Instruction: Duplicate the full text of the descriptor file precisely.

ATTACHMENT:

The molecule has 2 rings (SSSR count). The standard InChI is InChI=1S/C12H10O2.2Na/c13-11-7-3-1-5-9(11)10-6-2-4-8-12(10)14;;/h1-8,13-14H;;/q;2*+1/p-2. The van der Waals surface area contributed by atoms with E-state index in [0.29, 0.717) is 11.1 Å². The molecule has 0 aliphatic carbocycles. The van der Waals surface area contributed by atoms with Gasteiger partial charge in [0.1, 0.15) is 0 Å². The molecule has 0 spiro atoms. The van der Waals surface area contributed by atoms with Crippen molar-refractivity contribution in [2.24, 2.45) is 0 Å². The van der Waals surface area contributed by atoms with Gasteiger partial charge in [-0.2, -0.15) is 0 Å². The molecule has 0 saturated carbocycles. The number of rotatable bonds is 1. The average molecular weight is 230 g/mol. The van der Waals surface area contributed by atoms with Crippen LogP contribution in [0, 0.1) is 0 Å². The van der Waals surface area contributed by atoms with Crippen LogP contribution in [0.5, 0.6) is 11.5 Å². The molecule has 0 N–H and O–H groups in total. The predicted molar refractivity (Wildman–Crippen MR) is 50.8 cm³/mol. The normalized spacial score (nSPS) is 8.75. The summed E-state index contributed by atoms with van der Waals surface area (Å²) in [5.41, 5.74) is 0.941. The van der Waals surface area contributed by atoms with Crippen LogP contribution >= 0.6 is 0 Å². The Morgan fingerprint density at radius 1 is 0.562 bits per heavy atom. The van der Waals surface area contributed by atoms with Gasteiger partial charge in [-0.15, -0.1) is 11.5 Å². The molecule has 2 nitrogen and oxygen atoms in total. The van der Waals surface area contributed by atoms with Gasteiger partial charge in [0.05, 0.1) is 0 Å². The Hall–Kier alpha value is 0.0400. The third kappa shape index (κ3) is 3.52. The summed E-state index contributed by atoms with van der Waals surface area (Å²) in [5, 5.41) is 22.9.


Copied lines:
The molecule has 2 rings (SSSR count). The standard InChI is InChI=1S/C12H10O2.2Na/c13-11-7-3-1-5-9(11)10-6-2-4-8-12(10)14;;/h1-8,13-14H;;/q;2*+1/p-2. The van der Waals surface area contributed by atoms with E-state index in [0.29, 0.717) is 11.1 Å². The molecule has 0 aliphatic carbocycles. The van der Waals surface area contributed by atoms with Gasteiger partial charge in [0.1, 0.15) is 0 Å². The molecule has 0 spiro atoms. The van der Waals surface area contributed by atoms with Crippen molar-refractivity contribution in [2.24, 2.45) is 0 Å². The van der Waals surface area contributed by atoms with Gasteiger partial charge in [-0.2, -0.15) is 0 Å². The molecule has 0 saturated carbocycles. The number of rotatable bonds is 1. The average molecular weight is 230 g/mol. The van der Waals surface area contributed by atoms with Crippen LogP contribution in [0, 0.1) is 0 Å². The van der Waals surface area contributed by atoms with Crippen LogP contribution in [0.5, 0.6) is 11.5 Å². The molecule has 0 N–H and O–H groups in total. The predicted molar refractivity (Wildman–Crippen MR) is 50.8 cm³/mol. The normalized spacial score (nSPS) is 8.75. The summed E-state index contributed by atoms with van der Waals surface area (Å²) in [5.41, 5.74) is 0.941. The van der Waals surface area contributed by atoms with Crippen LogP contribution >= 0.6 is 0 Å². The Morgan fingerprint density at radius 1 is 0.562 bits per heavy atom. The van der Waals surface area contributed by atoms with Gasteiger partial charge in [-0.15, -0.1) is 11.5 Å². The molecule has 2 nitrogen and oxygen atoms in total. The van der Waals surface area contributed by atoms with Gasteiger partial charge in [0.05, 0.1) is 0 Å². The Hall–Kier alpha value is 0.0400. The third kappa shape index (κ3) is 3.52. The summed E-state index contributed by atoms with van der Waals surface area (Å²) in [5, 5.41) is 22.9.